BIS publishes consultation on circumstances in which UK companies could continue to have corporate directors

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27 Nov, 2014

The Department for Business, Innovation and Skills (BIS) has published a consultation as to the circumstances in which UK companies could continue to have corporate directors. BIS had previously announced that, as part of the government’s Transparency and Trust programme, it intends to ban most UK companies from having corporate directors so that all of the directors will have to be natural persons.

The key areas suggested where BIS believes corporate directors may continue to be allowed are:

  • UK companies with shares admitted to trading on regulated markets (e.g the main market of the London Stock Exchange) or prescribed markets (like AIM), on the grounds they are already subject to significant transparency requirements.
  • Large public (PLC) and private (limited) companies in group structures, where BIS believe the case is more finely balanced. A supplementary question asks if the exemption should only be available if all of the directors of any corporate director are themselves natural persons.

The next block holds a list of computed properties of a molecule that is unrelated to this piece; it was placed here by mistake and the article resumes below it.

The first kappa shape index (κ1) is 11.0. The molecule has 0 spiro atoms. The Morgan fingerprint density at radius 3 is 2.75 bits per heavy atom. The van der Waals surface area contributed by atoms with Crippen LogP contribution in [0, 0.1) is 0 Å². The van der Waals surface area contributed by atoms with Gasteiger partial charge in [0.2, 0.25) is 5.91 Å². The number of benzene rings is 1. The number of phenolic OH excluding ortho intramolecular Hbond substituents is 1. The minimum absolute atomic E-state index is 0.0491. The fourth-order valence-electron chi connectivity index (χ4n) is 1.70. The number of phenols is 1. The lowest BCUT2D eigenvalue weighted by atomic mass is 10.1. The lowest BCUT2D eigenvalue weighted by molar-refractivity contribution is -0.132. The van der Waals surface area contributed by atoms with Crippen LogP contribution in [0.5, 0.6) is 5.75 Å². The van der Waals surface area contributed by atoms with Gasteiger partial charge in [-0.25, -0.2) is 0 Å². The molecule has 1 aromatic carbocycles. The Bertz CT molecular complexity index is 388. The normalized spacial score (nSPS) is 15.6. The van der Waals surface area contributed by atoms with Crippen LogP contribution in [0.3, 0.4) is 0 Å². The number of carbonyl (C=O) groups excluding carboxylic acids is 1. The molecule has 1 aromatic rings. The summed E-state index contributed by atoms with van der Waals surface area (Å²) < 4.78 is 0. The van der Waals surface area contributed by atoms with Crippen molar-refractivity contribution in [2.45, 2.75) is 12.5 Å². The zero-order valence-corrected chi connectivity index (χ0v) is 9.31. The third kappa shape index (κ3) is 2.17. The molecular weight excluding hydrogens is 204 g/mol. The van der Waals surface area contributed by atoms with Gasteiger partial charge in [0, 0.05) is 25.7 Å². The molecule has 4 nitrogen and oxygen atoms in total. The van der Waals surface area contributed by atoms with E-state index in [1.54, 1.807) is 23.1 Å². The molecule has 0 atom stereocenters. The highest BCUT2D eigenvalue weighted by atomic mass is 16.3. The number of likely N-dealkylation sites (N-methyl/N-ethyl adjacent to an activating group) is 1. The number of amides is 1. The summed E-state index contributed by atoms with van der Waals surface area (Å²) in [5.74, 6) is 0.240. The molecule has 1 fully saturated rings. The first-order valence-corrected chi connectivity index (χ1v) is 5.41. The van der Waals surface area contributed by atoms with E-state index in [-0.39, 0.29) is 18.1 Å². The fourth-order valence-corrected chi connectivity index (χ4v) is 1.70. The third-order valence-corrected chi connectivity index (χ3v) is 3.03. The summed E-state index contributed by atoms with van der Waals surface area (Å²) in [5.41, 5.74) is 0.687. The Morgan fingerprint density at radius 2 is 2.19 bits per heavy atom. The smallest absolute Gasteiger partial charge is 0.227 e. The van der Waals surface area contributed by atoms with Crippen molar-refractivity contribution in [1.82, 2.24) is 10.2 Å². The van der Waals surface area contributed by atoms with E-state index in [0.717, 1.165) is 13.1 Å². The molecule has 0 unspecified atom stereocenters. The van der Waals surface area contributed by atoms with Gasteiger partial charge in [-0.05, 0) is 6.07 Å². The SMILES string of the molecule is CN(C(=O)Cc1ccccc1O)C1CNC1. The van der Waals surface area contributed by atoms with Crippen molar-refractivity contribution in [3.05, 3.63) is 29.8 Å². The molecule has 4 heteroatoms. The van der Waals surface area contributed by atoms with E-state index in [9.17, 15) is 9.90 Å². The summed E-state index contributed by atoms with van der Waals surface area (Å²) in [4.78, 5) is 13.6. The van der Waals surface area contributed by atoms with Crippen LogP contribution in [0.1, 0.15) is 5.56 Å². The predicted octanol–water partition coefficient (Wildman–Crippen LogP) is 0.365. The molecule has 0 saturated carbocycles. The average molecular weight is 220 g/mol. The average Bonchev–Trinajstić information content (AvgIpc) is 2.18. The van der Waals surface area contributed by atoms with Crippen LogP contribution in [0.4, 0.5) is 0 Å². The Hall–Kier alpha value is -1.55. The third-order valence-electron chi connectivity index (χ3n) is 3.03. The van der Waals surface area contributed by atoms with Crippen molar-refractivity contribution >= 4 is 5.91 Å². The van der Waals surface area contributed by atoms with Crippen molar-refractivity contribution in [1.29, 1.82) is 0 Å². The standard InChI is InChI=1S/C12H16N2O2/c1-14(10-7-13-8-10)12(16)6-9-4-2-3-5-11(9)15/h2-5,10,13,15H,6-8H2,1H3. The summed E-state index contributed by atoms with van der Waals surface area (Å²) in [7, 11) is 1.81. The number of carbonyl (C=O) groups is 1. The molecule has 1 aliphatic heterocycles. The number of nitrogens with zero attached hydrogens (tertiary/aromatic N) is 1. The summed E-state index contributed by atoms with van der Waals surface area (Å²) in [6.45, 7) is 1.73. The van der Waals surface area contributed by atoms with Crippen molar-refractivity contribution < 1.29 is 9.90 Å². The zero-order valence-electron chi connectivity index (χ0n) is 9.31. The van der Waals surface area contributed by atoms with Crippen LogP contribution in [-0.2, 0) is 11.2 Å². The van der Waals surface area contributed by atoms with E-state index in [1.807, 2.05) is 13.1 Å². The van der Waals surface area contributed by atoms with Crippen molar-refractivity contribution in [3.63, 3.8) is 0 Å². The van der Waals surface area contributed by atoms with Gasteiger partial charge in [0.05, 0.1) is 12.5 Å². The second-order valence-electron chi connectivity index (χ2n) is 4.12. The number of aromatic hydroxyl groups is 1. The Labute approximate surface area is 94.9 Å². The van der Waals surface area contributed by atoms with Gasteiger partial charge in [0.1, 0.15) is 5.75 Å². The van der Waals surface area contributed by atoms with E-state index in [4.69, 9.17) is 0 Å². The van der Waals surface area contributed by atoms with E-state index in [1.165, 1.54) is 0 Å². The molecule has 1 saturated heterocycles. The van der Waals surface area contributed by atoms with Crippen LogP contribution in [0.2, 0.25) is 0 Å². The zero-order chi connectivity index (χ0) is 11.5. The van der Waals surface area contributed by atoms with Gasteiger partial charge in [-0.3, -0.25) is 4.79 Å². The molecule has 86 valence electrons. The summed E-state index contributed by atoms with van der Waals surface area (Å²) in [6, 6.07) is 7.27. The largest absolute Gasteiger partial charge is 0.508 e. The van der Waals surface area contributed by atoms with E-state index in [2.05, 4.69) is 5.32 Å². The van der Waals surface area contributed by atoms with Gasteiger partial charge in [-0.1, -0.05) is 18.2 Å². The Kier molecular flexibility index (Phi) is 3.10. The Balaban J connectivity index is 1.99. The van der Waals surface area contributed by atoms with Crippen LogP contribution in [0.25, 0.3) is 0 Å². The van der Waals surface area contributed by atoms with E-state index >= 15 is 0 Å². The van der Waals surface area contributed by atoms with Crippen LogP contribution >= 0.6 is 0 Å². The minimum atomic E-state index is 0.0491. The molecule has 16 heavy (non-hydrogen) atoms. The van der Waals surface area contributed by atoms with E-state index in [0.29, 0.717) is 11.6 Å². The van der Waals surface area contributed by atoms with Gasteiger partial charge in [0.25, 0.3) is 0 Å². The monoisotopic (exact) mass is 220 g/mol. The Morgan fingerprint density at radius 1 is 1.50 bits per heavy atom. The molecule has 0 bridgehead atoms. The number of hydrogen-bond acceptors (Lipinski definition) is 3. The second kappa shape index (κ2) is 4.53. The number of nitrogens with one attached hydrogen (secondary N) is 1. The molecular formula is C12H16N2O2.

• Companies subject to sectoral regulation including charitable companies, trustee companies of pension funds and open ended investment companies.
  • Societas Europaea and Limited Liability Partnerships.

BIS is of the view that a corporation sole should continue to be able to act as a director. An example of a corporation sole would be “The Secretary of State for Business, Innovation and Skills” rather than the named holder of that office at any particular time.

The ban on corporate directors is contained in the Small Business, Employment and Enterprise Bill which is currently before Parliament. The Bill provides that the Secretary of State may make regulations exempting certain companies from the ban.

The deadline for comments is 8 January 2015.

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